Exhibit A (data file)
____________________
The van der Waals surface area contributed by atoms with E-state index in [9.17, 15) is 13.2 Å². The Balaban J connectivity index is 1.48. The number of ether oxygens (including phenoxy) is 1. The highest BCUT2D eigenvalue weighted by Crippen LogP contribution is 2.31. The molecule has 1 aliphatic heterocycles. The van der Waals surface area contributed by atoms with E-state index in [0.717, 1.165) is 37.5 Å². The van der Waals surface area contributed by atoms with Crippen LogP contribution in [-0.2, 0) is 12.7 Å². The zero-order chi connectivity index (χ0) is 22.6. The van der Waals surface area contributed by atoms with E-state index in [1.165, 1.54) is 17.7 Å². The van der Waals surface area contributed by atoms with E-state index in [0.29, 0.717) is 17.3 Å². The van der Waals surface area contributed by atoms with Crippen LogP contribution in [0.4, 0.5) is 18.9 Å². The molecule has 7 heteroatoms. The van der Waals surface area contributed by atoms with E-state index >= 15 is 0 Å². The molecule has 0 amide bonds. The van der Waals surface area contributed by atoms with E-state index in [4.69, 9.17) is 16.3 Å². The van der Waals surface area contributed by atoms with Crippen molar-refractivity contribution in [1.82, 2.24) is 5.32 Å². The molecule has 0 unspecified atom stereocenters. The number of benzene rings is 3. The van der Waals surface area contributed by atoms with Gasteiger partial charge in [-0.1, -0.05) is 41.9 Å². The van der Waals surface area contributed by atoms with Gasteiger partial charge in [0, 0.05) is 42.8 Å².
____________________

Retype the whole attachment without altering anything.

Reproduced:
The van der Waals surface area contributed by atoms with E-state index in [9.17, 15) is 13.2 Å². The Balaban J connectivity index is 1.48. The number of ether oxygens (including phenoxy) is 1. The highest BCUT2D eigenvalue weighted by Crippen LogP contribution is 2.31. The molecule has 1 aliphatic heterocycles. The van der Waals surface area contributed by atoms with E-state index in [0.717, 1.165) is 37.5 Å². The van der Waals surface area contributed by atoms with Crippen LogP contribution in [-0.2, 0) is 12.7 Å². The zero-order chi connectivity index (χ0) is 22.6. The van der Waals surface area contributed by atoms with E-state index in [1.165, 1.54) is 17.7 Å². The van der Waals surface area contributed by atoms with E-state index in [0.29, 0.717) is 17.3 Å². The van der Waals surface area contributed by atoms with Crippen LogP contribution in [0.4, 0.5) is 18.9 Å². The molecule has 7 heteroatoms. The van der Waals surface area contributed by atoms with E-state index >= 15 is 0 Å². The molecule has 0 amide bonds. The van der Waals surface area contributed by atoms with E-state index in [4.69, 9.17) is 16.3 Å². The van der Waals surface area contributed by atoms with Crippen molar-refractivity contribution in [1.82, 2.24) is 5.32 Å². The molecule has 0 unspecified atom stereocenters. The number of benzene rings is 3. The van der Waals surface area contributed by atoms with Gasteiger partial charge in [-0.1, -0.05) is 41.9 Å². The van der Waals surface area contributed by atoms with Gasteiger partial charge in [0, 0.05) is 42.8 Å².